Aims: Pressure injury is a gradually increasing disease in the aging society. The reconstruction of a pressure ulcer requires a patient and surgical technique. The patients were exposed to the radiation risk under other ways of detection of perforators such as computed tomographic angiography and magnetic resonance angiography. Here, we compared two radiation-free methods of a superior gluteal artery perforator (SGAP), flap harvesting and anchoring. One is the traditional method of detecting only handheld acoustic Doppler sonography (ADS) (Group 1). The other involves the assistance of intraoperative indocyanine green fluorescent near-infrared angiography (ICGFA) and handheld ADS (Group 2).
Results: Sixteen patients underwent an SGAP flap reconstruction. All patients were diagnosed with grade III to IV sacral pressure injury after a series of examinations. Group 1 included 8 patients with a mean operative time of 91 min, and the mean estimated blood loss was 50 mL. The mean number of perforators was 4. Postoperative complications included one wound infection in one case and wound edge dehiscence in one case. No mortality was associated with this procedure. The mean total hospital stay was 16 days. Group 2 included 8 patients with a mean operative time of 107.5 min, and the mean estimated blood loss was 50 mL. The mean number of perforators was 5. Postoperative complications included one wound infection. No mortality was associated with this procedure. The mean total hospital stay was 13 days.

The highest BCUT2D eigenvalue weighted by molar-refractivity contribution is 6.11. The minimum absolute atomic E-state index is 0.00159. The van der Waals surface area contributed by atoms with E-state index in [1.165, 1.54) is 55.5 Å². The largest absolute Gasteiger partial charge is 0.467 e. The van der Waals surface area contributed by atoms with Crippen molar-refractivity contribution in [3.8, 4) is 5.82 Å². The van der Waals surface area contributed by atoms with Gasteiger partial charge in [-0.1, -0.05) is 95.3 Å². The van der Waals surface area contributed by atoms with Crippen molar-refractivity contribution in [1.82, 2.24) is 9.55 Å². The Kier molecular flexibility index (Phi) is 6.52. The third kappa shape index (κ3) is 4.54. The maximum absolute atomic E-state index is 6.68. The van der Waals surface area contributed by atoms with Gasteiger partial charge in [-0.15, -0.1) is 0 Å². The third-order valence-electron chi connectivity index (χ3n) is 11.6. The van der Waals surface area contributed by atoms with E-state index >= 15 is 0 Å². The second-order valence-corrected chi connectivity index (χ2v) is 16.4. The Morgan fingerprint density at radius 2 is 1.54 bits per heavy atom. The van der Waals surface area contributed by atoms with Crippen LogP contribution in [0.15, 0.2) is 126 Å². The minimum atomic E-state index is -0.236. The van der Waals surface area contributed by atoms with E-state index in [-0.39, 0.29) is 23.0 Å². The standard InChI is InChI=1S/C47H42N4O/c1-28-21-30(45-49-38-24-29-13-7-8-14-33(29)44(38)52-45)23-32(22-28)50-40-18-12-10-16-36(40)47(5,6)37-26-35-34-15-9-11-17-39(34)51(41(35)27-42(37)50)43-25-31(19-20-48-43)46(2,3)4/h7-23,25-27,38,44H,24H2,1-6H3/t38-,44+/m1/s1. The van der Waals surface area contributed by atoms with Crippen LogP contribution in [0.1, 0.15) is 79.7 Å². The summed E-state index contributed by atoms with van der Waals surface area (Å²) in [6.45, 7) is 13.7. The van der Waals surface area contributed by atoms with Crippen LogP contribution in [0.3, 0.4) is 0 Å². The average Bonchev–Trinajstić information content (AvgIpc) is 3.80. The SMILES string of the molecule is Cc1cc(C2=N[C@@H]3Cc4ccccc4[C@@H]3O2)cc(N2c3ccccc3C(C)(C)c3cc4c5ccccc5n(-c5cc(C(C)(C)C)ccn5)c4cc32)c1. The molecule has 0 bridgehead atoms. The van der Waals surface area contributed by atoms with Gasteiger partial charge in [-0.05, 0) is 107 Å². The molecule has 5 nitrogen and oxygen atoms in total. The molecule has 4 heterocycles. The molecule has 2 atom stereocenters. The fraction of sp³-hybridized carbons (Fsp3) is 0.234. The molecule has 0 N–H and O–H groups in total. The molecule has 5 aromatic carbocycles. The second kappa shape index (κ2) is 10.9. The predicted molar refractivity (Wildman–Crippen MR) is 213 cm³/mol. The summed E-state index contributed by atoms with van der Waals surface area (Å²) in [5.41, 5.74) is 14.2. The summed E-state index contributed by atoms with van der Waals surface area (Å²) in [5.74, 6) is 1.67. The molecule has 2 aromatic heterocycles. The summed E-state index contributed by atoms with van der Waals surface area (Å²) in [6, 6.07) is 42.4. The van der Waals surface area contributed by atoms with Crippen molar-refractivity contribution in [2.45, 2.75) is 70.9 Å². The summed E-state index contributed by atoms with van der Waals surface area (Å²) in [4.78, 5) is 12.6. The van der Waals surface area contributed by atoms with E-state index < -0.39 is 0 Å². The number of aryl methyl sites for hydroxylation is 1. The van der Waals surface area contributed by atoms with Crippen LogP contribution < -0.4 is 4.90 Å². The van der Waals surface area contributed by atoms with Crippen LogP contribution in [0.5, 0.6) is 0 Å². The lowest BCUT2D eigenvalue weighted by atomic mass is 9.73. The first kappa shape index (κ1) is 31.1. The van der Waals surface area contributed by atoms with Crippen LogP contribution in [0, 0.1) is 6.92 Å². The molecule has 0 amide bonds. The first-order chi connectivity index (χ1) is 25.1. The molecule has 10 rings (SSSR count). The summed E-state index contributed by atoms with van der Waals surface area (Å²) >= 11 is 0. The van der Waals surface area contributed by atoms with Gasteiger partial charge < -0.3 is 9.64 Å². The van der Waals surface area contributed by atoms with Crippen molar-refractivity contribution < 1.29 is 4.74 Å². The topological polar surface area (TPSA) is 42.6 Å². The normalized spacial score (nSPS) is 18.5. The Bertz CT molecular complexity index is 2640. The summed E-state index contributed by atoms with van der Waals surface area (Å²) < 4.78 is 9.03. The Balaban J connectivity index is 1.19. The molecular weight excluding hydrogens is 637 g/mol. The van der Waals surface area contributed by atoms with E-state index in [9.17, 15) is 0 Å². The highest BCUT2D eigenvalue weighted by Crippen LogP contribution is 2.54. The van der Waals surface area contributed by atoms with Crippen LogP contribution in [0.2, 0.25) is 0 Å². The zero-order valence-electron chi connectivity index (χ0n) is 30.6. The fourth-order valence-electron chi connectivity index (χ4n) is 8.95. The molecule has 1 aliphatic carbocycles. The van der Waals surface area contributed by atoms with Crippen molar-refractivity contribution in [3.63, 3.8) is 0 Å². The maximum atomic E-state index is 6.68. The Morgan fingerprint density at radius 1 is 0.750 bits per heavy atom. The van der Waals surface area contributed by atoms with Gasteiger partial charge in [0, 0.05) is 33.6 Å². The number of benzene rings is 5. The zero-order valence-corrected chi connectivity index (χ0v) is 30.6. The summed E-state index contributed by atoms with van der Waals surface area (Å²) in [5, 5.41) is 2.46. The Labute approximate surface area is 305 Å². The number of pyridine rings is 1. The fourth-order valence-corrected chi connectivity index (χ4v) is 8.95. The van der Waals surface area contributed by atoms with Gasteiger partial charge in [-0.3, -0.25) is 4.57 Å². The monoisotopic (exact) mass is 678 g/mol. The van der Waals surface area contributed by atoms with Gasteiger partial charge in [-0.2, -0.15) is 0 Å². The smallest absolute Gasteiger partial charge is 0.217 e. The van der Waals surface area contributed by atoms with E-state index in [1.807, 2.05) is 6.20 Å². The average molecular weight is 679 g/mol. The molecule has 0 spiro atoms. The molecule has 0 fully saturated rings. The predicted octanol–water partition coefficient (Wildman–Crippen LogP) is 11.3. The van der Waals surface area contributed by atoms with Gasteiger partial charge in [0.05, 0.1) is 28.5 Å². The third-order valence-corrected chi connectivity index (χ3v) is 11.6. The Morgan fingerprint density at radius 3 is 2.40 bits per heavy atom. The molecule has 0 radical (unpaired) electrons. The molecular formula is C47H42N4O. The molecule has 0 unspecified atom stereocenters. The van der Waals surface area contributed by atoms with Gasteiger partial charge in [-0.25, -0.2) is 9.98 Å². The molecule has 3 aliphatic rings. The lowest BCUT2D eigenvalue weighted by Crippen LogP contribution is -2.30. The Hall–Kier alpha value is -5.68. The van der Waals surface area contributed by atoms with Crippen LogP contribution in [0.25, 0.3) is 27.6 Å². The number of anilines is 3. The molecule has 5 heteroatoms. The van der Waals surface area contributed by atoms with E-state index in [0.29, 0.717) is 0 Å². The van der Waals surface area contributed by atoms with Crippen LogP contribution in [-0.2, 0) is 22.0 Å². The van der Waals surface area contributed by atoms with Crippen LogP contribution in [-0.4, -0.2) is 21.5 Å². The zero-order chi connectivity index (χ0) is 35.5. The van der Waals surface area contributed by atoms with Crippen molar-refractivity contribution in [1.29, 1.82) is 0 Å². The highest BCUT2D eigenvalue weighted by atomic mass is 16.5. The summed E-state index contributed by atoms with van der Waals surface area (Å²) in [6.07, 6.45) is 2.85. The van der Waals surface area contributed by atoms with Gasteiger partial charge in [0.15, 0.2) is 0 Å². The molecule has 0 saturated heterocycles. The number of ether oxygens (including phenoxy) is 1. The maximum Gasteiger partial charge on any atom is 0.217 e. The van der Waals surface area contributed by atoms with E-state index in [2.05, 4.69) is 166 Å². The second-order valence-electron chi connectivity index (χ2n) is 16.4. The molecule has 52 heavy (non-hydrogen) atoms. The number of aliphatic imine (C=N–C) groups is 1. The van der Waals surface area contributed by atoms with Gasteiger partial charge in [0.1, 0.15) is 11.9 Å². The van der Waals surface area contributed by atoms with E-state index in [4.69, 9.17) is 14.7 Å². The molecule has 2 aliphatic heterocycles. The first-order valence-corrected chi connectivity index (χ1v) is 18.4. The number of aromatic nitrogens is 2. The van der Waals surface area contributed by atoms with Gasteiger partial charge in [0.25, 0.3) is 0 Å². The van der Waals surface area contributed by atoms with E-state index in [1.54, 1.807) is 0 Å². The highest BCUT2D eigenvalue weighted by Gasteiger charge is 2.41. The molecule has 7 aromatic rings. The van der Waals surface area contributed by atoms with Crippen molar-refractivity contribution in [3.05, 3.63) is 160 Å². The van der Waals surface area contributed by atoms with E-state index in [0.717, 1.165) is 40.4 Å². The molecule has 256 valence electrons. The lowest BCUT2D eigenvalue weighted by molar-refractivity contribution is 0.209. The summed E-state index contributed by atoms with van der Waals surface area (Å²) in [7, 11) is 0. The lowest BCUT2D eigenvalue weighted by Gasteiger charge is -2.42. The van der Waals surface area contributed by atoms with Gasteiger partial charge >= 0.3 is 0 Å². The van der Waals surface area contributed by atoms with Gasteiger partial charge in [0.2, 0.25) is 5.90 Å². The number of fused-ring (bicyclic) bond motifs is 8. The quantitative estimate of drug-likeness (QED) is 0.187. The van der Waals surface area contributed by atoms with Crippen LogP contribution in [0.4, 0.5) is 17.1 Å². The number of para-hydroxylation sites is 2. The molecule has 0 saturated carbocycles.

Conclusions: The combination of detection of the SGAP by ICGFA and handheld ADS for the reconstruction of a sacral pressure injury provides a more accurate method and provides the advantage of being radiation-free.